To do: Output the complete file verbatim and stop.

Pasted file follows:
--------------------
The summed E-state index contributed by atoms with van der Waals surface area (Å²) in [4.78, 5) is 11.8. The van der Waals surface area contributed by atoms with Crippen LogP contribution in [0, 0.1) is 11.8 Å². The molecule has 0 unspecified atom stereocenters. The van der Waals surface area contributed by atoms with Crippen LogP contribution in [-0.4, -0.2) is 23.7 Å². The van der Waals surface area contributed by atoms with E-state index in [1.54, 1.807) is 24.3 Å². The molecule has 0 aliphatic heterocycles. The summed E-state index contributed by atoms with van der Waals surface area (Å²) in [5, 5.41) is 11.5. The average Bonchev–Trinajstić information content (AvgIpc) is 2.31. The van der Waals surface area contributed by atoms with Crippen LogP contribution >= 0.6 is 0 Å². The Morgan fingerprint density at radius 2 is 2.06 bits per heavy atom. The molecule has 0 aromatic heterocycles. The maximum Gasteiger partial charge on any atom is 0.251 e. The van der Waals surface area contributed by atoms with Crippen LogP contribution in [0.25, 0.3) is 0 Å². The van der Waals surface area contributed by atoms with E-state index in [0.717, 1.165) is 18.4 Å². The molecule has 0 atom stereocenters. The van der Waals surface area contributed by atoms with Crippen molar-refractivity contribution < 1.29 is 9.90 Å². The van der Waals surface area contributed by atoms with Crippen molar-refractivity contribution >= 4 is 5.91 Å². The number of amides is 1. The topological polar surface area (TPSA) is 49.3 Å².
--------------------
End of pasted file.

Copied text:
The summed E-state index contributed by atoms with van der Waals surface area (Å²) in [4.78, 5) is 11.8. The van der Waals surface area contributed by atoms with Crippen LogP contribution in [0, 0.1) is 11.8 Å². The molecule has 0 unspecified atom stereocenters. The van der Waals surface area contributed by atoms with Crippen LogP contribution in [-0.4, -0.2) is 23.7 Å². The van der Waals surface area contributed by atoms with E-state index in [1.54, 1.807) is 24.3 Å². The molecule has 0 aliphatic heterocycles. The summed E-state index contributed by atoms with van der Waals surface area (Å²) in [5, 5.41) is 11.5. The average Bonchev–Trinajstić information content (AvgIpc) is 2.31. The van der Waals surface area contributed by atoms with Crippen LogP contribution >= 0.6 is 0 Å². The Morgan fingerprint density at radius 2 is 2.06 bits per heavy atom. The molecule has 0 aromatic heterocycles. The maximum Gasteiger partial charge on any atom is 0.251 e. The van der Waals surface area contributed by atoms with Crippen LogP contribution in [0.25, 0.3) is 0 Å². The van der Waals surface area contributed by atoms with E-state index in [0.717, 1.165) is 18.4 Å². The molecule has 0 atom stereocenters. The van der Waals surface area contributed by atoms with Crippen molar-refractivity contribution < 1.29 is 9.90 Å². The van der Waals surface area contributed by atoms with Crippen molar-refractivity contribution >= 4 is 5.91 Å². The number of amides is 1. The topological polar surface area (TPSA) is 49.3 Å².